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Join us for 10,000 Steps for Justice

Need motivation to get some exercise in your local area during lockdown? Join the City Law School team on 8th June for the 10,000 Steps for Justice. Sign up https://tfaforms.com/4776050 or contact Jane.Bradley-Smith@city.ac.uk.

Access our fundraising page to donate. 

Lots of ideas for how to make it more fun:

  • A competition for who can think of the most creative way to complete 10,000 steps. Why not skip, jog, roller skate, bounce on a space hopper, attempt a 3-legged race/egg and spoon challenge with your household, juggle as you march on the spot, hit the stairs or throw in some cartwheels.

Why stop at 10,000? Perhaps some eager ‘joggers on the spotters’ will want to go for 15,000, 20,000 or more.

  • Challenge your team to see who can be the quickest to complete 10,000 steps. This requires everyone to start at the same time, so why not bring everyone together for a group video chat to start before blowing the whistle to signal the start of the race?
  • Wear fancy dress – we had Mr Blobby and a Noel Edmunds impersonator at the London Legal Walk last year, and have previously enjoyed SBA Solicitors’ Charity’s pink wigs and the Mishcon de Reya orange bus.
  • Top teambuilder – who can get the largest number of friends, colleagues, housemates involved through nominations. 10,000 Steps for Justice is open to all so please do encourage everyone to get involved. Share your steps on social media and nominate people using #10kStepsforJustice. Pets are also very welcome so get your dog walking, bunny hopping and cat… well cats will just do their own thing.
  • Top fundraiser – are there any stand out fundraisers in your group that should get special recognition?
  • Photo competition – we will be running a photo competition on the day. More details will follow but we want to see your funniest photo, the best view, best fancy dress and your pets.

 

Law School news posted by Emily on Tue 5 May, 2020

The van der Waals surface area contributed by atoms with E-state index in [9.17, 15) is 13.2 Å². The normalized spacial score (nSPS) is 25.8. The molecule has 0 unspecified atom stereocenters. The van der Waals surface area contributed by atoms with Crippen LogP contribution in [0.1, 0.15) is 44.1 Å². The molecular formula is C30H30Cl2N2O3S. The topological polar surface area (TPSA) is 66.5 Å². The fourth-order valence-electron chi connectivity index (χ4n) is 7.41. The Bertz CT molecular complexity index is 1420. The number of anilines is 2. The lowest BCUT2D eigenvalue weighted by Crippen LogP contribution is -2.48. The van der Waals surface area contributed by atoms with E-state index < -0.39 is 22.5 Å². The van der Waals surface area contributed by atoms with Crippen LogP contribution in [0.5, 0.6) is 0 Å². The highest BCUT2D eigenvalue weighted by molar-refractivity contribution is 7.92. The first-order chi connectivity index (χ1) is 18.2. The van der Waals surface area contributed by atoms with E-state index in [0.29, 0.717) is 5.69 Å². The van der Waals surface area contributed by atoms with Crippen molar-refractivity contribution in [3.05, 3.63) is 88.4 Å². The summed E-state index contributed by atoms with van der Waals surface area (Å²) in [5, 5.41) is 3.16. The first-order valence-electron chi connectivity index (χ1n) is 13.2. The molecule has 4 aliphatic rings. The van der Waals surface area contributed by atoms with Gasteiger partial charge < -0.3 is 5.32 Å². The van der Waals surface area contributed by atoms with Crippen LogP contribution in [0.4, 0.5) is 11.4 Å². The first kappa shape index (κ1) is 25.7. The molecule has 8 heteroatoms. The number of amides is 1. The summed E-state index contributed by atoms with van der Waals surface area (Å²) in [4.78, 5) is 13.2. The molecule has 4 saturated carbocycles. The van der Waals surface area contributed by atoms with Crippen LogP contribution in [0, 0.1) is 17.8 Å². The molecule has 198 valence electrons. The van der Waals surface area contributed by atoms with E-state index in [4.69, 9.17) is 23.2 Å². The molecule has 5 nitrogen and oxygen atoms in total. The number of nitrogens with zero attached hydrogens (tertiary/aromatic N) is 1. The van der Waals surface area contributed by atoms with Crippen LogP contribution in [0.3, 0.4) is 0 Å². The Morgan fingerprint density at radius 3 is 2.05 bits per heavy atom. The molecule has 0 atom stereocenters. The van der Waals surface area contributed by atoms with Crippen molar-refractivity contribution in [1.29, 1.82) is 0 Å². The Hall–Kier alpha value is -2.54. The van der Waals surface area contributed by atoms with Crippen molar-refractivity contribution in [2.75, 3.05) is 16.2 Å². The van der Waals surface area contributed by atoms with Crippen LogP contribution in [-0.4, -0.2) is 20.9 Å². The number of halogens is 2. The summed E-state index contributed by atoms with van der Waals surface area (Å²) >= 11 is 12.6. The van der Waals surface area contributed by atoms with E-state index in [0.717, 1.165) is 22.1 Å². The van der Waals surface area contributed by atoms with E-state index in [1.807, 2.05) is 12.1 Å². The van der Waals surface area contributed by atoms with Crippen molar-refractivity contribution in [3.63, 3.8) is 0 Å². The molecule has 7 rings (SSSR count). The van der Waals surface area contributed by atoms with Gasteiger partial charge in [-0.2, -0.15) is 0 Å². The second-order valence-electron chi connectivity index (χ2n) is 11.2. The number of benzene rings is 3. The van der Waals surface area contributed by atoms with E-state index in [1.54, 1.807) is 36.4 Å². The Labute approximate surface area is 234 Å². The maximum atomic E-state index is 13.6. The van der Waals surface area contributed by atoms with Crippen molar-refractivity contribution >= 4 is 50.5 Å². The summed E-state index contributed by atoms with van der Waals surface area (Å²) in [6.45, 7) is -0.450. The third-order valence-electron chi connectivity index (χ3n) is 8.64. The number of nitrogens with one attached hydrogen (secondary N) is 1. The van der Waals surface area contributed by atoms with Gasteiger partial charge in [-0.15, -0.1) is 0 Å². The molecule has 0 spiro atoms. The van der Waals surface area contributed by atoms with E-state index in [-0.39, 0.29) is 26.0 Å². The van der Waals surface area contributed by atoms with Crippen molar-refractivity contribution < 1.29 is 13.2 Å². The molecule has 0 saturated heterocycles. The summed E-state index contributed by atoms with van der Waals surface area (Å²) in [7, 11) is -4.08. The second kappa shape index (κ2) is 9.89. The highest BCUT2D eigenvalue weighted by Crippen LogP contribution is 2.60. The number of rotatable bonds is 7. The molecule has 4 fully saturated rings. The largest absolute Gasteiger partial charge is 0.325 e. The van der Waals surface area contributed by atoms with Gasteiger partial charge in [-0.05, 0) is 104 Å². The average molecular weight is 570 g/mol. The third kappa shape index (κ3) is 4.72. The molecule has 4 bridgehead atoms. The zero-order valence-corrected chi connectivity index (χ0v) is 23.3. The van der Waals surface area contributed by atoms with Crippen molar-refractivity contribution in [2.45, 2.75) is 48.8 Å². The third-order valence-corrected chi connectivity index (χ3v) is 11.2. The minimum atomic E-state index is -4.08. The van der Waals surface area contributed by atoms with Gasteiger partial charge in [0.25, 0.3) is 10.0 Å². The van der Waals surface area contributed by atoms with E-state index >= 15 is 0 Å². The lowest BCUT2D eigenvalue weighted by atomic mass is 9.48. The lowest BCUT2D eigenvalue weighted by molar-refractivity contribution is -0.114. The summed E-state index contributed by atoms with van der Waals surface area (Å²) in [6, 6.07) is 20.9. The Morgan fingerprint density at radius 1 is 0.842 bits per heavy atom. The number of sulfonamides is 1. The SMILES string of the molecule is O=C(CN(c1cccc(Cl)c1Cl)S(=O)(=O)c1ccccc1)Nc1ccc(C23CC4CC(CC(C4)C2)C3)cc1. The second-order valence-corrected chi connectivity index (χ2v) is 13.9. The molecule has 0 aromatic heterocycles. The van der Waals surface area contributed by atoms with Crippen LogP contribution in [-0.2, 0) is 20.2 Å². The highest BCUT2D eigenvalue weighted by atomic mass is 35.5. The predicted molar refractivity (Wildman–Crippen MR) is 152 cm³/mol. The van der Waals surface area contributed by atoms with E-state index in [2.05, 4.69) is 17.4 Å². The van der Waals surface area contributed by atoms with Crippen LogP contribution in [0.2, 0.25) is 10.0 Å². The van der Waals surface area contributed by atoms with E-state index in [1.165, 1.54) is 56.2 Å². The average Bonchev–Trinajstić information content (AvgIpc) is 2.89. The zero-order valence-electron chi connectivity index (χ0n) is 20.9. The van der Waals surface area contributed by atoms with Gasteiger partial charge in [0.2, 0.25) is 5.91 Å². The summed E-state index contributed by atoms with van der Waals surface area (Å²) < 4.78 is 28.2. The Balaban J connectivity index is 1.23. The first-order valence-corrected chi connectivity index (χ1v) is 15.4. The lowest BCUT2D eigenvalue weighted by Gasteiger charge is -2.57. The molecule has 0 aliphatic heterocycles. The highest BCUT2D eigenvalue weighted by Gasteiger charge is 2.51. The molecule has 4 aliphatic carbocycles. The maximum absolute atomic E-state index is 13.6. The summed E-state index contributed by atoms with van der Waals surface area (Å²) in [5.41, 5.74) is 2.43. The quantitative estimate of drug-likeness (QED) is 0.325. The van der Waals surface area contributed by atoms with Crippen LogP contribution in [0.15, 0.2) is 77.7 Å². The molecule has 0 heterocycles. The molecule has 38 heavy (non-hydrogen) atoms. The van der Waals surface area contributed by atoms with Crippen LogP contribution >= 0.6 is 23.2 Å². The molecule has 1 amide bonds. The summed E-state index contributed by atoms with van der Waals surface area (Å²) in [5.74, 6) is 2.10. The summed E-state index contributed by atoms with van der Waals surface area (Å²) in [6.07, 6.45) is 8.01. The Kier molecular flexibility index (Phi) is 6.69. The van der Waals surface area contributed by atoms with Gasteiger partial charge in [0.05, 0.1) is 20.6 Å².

Finding things tough and need a listening ear?

Life as a law student can be tough at times…..

If you are finding things difficult and would like to talk to someone, your Student Welfare Officer, Su Cassidy will be available in A221 (College Building second floor, near spiral staircase) at the following times:

Tuesdays           1.00-3.00 pm

Wednesdays      2.00-4.00 pm

Fridays               10.00 am-12.00

You can book an appointment with Su at another time or at Gray’s Inn Place by emailing cls.support@city.ac.uk

Law School news posted by Emily on Sun 25 Nov, 2018

Accessing the FT online

Those of you wanting to improve your commercial awareness will know that the Financial Times is a useful tool for this.

Those of you who already have an account with ft.com will now need to re-register.

If you're new to City and would like to register for an ft.com account, please follow the info provided via the library website.

Law School news posted by Emily on Thu 14 Sep, 2017

Need to use another library to find materials?

Read all about the Sconul Access scheme via the City Library Services website.

Law School news posted by Emily on Mon 4 Sep, 2017
Future Lawyer blog

Current Awareness Headlines

News feed syndicated from Inner Temple Library.

Lawbore Legal Events Calendar

Wed 3 June, 2020
COVID-19 - Has the EU done enough?

3rd June 2020
COVID-19 - Has the EU done enough?

Event Time:
4-6pm
Spaces:
Registration necessary but free

This seminar will focus on whether the EU has done enough in respect of COVID-19 in five areas of EU Law. Hosted by the Centre of European Law (Dickson Poon School of Law, Kings College London)